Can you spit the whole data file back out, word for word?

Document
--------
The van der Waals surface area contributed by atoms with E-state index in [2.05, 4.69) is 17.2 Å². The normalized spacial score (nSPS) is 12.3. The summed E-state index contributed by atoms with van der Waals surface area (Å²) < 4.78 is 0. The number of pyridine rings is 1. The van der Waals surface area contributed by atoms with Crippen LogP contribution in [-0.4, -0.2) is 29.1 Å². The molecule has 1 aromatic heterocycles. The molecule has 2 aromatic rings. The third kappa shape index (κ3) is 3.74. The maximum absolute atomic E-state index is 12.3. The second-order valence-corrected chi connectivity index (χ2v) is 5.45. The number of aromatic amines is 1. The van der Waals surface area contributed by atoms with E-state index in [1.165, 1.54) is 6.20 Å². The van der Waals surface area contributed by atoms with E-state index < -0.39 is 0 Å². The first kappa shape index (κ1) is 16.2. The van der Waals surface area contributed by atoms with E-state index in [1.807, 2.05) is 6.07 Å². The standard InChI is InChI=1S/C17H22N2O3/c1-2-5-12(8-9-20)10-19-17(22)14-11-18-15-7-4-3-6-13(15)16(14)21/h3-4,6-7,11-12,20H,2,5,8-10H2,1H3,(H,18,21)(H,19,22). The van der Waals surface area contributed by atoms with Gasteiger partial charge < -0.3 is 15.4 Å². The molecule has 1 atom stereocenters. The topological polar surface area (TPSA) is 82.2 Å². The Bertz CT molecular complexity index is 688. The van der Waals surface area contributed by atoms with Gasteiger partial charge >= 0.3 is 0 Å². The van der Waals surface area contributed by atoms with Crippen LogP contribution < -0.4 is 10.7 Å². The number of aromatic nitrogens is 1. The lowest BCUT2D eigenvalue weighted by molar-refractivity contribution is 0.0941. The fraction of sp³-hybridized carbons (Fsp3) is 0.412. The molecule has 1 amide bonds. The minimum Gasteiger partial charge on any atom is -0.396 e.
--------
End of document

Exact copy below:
The van der Waals surface area contributed by atoms with E-state index in [2.05, 4.69) is 17.2 Å². The normalized spacial score (nSPS) is 12.3. The summed E-state index contributed by atoms with van der Waals surface area (Å²) < 4.78 is 0. The number of pyridine rings is 1. The van der Waals surface area contributed by atoms with Crippen LogP contribution in [-0.4, -0.2) is 29.1 Å². The molecule has 1 aromatic heterocycles. The molecule has 2 aromatic rings. The third kappa shape index (κ3) is 3.74. The maximum absolute atomic E-state index is 12.3. The second-order valence-corrected chi connectivity index (χ2v) is 5.45. The number of aromatic amines is 1. The van der Waals surface area contributed by atoms with E-state index in [1.165, 1.54) is 6.20 Å². The van der Waals surface area contributed by atoms with E-state index < -0.39 is 0 Å². The first kappa shape index (κ1) is 16.2. The van der Waals surface area contributed by atoms with E-state index in [1.807, 2.05) is 6.07 Å². The standard InChI is InChI=1S/C17H22N2O3/c1-2-5-12(8-9-20)10-19-17(22)14-11-18-15-7-4-3-6-13(15)16(14)21/h3-4,6-7,11-12,20H,2,5,8-10H2,1H3,(H,18,21)(H,19,22). The van der Waals surface area contributed by atoms with Gasteiger partial charge < -0.3 is 15.4 Å². The molecule has 1 atom stereocenters. The topological polar surface area (TPSA) is 82.2 Å². The Bertz CT molecular complexity index is 688. The van der Waals surface area contributed by atoms with Gasteiger partial charge >= 0.3 is 0 Å². The van der Waals surface area contributed by atoms with Crippen LogP contribution < -0.4 is 10.7 Å². The number of aromatic nitrogens is 1. The lowest BCUT2D eigenvalue weighted by molar-refractivity contribution is 0.0941. The fraction of sp³-hybridized carbons (Fsp3) is 0.412. The molecule has 1 amide bonds. The minimum Gasteiger partial charge on any atom is -0.396 e.